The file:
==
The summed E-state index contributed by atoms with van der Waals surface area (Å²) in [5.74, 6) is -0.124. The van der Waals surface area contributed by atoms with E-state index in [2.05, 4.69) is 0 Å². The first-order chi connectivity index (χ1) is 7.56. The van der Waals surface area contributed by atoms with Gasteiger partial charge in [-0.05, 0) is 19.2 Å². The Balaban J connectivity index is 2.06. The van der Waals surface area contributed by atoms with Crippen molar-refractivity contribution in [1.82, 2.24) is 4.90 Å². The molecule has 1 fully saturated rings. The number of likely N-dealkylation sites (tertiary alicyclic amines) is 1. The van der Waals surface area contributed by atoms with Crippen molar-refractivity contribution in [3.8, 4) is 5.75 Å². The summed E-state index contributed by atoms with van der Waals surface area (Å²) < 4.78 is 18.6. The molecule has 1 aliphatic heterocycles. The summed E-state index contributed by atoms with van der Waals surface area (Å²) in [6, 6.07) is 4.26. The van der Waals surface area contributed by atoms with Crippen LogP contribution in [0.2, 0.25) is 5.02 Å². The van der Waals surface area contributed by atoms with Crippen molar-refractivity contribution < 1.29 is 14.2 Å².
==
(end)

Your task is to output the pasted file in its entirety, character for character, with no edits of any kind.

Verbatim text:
The summed E-state index contributed by atoms with van der Waals surface area (Å²) in [5.74, 6) is -0.124. The van der Waals surface area contributed by atoms with E-state index in [2.05, 4.69) is 0 Å². The first-order chi connectivity index (χ1) is 7.56. The van der Waals surface area contributed by atoms with Gasteiger partial charge in [-0.05, 0) is 19.2 Å². The Balaban J connectivity index is 2.06. The van der Waals surface area contributed by atoms with Crippen molar-refractivity contribution in [1.82, 2.24) is 4.90 Å². The molecule has 1 fully saturated rings. The number of likely N-dealkylation sites (tertiary alicyclic amines) is 1. The van der Waals surface area contributed by atoms with Crippen molar-refractivity contribution in [3.8, 4) is 5.75 Å². The summed E-state index contributed by atoms with van der Waals surface area (Å²) < 4.78 is 18.6. The molecule has 1 aliphatic heterocycles. The summed E-state index contributed by atoms with van der Waals surface area (Å²) in [6, 6.07) is 4.26. The van der Waals surface area contributed by atoms with Crippen LogP contribution in [0.2, 0.25) is 5.02 Å². The van der Waals surface area contributed by atoms with Crippen molar-refractivity contribution < 1.29 is 14.2 Å².